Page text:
Phymean gets a job as a secretary. She doesn’t earn much, but she is allowed to bring her two-year-old niece to work, where she sits under the desk all day.
After work Phymean cycles to an evening school and when school is finished she cycles home in darkness. When they get home, Phymean cooks rice and puts her niece to bed. Then she begins her third job – copying story books by hand, word for word. There are no photocopiers, and there is a publisher that really likes Phymean’s neat handwriting. She works until late at night.
Phymean struggles for many years. She manages to get an education and she finds her sister again, so her niece gets her mother back.
Phymean gets a job working for the UN, and helps with the first free elections in Cambodia. She moves to the capital city Phnom Penh, works in an office, buys a car and has money in the bank. Suddenly, life is straightforward.
Fighting for chicken legs
One day Phymean is eating a grilled chicken for lunch on the banks of the Mekong River. She throws her chicken legs on a trash pile, and suddenly five children appear. They fight and claw at one another to get to the remains of the chicken. Phymean is appalled.
“Stop, stop!” she shouts. “Stop it! I’ll buy a new chicken for you, come and sit down.”
As they eat, the children tell her that they have come from a rural area, because their parents were looking for work. But the only jobs are as waste pickers on the garbage dump, where they live too. They explain how they fight for survival every single day.”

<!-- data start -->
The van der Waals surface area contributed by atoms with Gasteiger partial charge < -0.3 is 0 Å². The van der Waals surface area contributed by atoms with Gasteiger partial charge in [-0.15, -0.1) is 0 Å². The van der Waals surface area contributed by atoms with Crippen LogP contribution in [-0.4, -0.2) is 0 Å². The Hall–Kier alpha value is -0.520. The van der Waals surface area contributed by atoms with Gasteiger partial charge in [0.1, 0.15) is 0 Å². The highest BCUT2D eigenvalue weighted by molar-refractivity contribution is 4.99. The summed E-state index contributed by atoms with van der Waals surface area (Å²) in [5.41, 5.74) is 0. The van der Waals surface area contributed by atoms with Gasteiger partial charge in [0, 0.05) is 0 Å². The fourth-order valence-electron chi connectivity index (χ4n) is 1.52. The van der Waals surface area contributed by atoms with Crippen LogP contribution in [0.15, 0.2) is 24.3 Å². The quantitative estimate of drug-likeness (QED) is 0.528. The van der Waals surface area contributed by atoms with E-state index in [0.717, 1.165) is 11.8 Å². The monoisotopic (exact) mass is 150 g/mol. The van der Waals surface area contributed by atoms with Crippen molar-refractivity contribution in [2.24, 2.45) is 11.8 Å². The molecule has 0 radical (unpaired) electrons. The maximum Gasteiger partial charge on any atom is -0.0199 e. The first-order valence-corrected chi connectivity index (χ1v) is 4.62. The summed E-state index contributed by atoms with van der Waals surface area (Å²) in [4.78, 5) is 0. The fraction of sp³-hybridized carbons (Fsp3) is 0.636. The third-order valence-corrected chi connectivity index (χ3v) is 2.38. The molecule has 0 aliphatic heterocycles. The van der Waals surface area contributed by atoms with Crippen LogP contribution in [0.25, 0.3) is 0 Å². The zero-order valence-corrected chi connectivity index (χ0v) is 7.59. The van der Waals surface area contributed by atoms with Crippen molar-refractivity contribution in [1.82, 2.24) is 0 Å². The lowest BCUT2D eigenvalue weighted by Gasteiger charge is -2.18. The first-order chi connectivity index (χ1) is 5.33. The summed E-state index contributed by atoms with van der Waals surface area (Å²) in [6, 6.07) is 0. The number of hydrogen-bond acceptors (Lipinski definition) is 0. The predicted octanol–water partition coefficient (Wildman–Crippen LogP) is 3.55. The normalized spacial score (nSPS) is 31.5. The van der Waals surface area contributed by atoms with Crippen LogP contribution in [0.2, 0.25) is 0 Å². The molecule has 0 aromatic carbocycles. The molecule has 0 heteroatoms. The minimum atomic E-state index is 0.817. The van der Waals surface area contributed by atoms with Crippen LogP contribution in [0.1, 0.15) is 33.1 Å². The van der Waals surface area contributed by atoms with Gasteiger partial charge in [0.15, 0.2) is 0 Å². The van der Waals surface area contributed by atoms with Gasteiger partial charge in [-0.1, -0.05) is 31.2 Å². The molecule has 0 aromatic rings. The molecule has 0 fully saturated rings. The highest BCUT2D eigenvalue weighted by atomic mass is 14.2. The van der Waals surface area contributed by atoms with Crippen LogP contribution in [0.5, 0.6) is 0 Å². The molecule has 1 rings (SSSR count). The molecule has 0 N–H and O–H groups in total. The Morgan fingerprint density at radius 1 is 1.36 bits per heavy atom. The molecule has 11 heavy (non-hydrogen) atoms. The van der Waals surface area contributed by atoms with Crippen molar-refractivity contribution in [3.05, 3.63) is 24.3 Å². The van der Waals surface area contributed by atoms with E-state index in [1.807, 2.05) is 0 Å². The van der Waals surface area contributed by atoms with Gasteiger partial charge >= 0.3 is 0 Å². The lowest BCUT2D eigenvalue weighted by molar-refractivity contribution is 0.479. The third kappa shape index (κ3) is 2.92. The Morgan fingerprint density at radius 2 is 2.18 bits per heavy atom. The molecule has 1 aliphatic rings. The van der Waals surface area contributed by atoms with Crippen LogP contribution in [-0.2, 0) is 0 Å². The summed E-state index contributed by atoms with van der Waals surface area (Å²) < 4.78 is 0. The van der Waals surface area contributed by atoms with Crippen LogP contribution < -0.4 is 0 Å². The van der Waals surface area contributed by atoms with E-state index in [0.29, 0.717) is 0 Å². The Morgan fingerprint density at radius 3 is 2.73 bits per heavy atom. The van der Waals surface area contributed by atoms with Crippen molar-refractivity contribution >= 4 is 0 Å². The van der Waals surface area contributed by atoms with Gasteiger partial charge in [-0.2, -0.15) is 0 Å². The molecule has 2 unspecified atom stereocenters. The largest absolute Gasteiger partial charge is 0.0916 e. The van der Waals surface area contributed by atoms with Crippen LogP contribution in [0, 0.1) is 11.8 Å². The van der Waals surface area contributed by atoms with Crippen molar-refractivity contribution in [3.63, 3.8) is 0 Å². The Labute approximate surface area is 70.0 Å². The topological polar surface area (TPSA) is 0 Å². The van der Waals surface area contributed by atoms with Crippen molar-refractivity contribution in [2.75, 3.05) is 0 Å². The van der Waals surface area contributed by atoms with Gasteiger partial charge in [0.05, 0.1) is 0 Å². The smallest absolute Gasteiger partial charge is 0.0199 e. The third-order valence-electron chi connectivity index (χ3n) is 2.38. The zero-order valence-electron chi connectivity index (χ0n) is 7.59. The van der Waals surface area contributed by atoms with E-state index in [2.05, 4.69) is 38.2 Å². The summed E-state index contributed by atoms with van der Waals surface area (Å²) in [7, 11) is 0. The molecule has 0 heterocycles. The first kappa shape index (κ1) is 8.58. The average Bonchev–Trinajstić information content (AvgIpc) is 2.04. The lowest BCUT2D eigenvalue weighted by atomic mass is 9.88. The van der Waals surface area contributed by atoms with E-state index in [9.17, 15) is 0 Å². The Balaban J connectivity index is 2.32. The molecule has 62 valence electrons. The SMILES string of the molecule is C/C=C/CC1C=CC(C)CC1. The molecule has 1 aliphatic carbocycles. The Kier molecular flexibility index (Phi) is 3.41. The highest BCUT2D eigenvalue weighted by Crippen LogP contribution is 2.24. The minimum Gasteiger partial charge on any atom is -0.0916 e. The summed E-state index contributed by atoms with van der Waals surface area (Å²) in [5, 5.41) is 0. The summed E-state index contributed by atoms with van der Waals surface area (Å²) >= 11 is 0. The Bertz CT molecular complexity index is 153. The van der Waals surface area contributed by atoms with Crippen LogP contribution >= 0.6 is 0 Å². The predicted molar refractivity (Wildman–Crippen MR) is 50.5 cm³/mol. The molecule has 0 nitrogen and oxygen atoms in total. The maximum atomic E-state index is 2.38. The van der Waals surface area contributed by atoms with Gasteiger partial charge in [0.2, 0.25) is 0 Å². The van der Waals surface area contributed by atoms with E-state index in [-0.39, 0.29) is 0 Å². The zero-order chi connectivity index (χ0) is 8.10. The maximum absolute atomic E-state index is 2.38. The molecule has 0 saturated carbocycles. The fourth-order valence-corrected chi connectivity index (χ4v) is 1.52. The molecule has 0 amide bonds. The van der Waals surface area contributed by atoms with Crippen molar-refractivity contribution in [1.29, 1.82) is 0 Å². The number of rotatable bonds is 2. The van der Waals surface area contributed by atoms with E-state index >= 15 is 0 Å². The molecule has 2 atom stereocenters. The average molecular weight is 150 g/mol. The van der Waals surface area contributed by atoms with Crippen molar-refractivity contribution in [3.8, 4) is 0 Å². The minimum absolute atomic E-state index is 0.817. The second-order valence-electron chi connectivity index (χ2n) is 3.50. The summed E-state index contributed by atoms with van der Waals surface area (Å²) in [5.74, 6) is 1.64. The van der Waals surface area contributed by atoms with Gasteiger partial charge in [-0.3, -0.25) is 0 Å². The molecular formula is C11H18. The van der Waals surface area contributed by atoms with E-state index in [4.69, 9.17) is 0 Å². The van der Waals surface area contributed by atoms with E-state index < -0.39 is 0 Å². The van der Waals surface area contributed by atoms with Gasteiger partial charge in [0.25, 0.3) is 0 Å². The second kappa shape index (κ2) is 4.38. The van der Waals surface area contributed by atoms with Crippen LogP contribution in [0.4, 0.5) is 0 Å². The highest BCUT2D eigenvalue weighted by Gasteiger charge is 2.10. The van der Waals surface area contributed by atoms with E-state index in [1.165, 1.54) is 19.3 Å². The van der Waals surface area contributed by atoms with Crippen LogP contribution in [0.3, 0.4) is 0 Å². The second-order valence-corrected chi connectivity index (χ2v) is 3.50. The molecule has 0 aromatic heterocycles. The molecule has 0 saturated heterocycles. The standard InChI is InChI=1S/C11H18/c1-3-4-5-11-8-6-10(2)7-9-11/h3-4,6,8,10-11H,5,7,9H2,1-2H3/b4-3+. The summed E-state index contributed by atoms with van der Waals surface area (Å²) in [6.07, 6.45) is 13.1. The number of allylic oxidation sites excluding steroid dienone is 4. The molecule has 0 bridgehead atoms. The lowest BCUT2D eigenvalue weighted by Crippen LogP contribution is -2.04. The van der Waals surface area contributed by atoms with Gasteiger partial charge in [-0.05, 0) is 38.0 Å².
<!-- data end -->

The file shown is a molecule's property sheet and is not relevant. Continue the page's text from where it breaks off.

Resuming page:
“How can I help you?” asks Phymean.
“I just want to go to school,” says one of the boys.
When Phymean leaves the children, she can’t get peace of mind. She thinks about the children on the garbage dump. They are fighting, with no help, just like she did.
The next day Phymean goes to Phnom Penh’s largest garbage dump, which is as high as a mountain. She meets children and parents, sees the canvas roofs they live under, sees the garbage trucks that plough on regardless of children in their way. She sees open wounds that never heal. The stench is everywhere. It’s like coming into hell itself, thinks Phymean.
She quits her job, takes out all her money from the bank, and sets up her work at the garbage dump. Most of the children are desperate to go to school, but the parents are unsure. The children have to help provide for their families, otherwise the families will starve.
On the first day, 25 children come to Phymean’s school. Then more and more. Phymean connects the first tap bringing clean water to the garbage dump. They need food and teachers too.
Phymean is at the garbage dump every day. She is their teacher, leader, janitor, counsellor – she is everything to the children. Slowly, the school becomes established. More children and more teachers come, and after a couple of years, Phymean opens another school.
Never give up!
Thirteen years have passed since Phymean started her organisation. There are now three schools and a children’s home for orphaned or abandoned children. The organisation also helps families and communities around the garbage dump.
“Never give up! That’s how I think, and that’s what I say to the children at school. The children here have a tough life. There are gangs, drugs, and much danger. But we help the children to visualise their dreams and fight to achieve them. If I managed it, then so can they. And we are capable of achieving everything we set out to do!”